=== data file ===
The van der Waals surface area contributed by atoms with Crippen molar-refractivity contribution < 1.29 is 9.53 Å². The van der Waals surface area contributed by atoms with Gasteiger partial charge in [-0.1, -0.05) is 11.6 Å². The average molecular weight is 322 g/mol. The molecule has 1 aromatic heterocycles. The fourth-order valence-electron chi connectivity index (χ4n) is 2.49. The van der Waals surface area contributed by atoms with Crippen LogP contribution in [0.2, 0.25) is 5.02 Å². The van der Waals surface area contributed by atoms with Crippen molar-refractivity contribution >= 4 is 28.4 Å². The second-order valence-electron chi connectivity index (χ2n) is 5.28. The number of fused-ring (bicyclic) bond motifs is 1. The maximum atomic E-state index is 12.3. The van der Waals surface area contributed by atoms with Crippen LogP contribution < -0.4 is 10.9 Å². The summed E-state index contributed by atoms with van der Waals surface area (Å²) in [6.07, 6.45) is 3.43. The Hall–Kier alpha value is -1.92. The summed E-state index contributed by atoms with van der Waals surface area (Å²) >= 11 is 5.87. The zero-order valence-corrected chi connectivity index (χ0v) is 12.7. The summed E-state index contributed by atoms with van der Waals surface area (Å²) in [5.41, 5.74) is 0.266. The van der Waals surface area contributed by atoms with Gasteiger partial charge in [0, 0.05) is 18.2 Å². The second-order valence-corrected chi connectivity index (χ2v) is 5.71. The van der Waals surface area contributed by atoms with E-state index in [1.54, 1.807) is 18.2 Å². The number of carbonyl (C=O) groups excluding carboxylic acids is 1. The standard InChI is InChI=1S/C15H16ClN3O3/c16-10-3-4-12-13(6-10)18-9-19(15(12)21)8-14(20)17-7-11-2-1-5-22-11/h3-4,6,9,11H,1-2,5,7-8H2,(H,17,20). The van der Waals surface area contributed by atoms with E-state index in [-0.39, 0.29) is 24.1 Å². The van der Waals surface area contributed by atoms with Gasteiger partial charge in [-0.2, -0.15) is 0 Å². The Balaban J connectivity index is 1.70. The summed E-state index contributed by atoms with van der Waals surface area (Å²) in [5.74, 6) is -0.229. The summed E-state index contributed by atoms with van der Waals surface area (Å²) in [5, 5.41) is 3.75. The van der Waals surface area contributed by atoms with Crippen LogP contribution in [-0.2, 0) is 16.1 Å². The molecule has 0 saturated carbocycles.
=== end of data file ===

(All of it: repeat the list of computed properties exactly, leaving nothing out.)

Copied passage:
The van der Waals surface area contributed by atoms with Crippen molar-refractivity contribution < 1.29 is 9.53 Å². The van der Waals surface area contributed by atoms with Gasteiger partial charge in [-0.1, -0.05) is 11.6 Å². The average molecular weight is 322 g/mol. The molecule has 1 aromatic heterocycles. The fourth-order valence-electron chi connectivity index (χ4n) is 2.49. The van der Waals surface area contributed by atoms with Crippen LogP contribution in [0.2, 0.25) is 5.02 Å². The van der Waals surface area contributed by atoms with Crippen molar-refractivity contribution >= 4 is 28.4 Å². The second-order valence-electron chi connectivity index (χ2n) is 5.28. The number of fused-ring (bicyclic) bond motifs is 1. The maximum atomic E-state index is 12.3. The van der Waals surface area contributed by atoms with Crippen LogP contribution < -0.4 is 10.9 Å². The summed E-state index contributed by atoms with van der Waals surface area (Å²) in [6.07, 6.45) is 3.43. The Hall–Kier alpha value is -1.92. The summed E-state index contributed by atoms with van der Waals surface area (Å²) >= 11 is 5.87. The zero-order valence-corrected chi connectivity index (χ0v) is 12.7. The summed E-state index contributed by atoms with van der Waals surface area (Å²) in [5.41, 5.74) is 0.266. The van der Waals surface area contributed by atoms with Gasteiger partial charge in [0, 0.05) is 18.2 Å². The second-order valence-corrected chi connectivity index (χ2v) is 5.71. The van der Waals surface area contributed by atoms with E-state index in [1.54, 1.807) is 18.2 Å². The number of carbonyl (C=O) groups excluding carboxylic acids is 1. The standard InChI is InChI=1S/C15H16ClN3O3/c16-10-3-4-12-13(6-10)18-9-19(15(12)21)8-14(20)17-7-11-2-1-5-22-11/h3-4,6,9,11H,1-2,5,7-8H2,(H,17,20). The van der Waals surface area contributed by atoms with E-state index in [-0.39, 0.29) is 24.1 Å². The van der Waals surface area contributed by atoms with Gasteiger partial charge in [-0.2, -0.15) is 0 Å². The Balaban J connectivity index is 1.70. The summed E-state index contributed by atoms with van der Waals surface area (Å²) in [5.74, 6) is -0.229. The summed E-state index contributed by atoms with van der Waals surface area (Å²) in [5, 5.41) is 3.75. The van der Waals surface area contributed by atoms with Crippen LogP contribution in [-0.2, 0) is 16.1 Å². The molecule has 0 saturated carbocycles.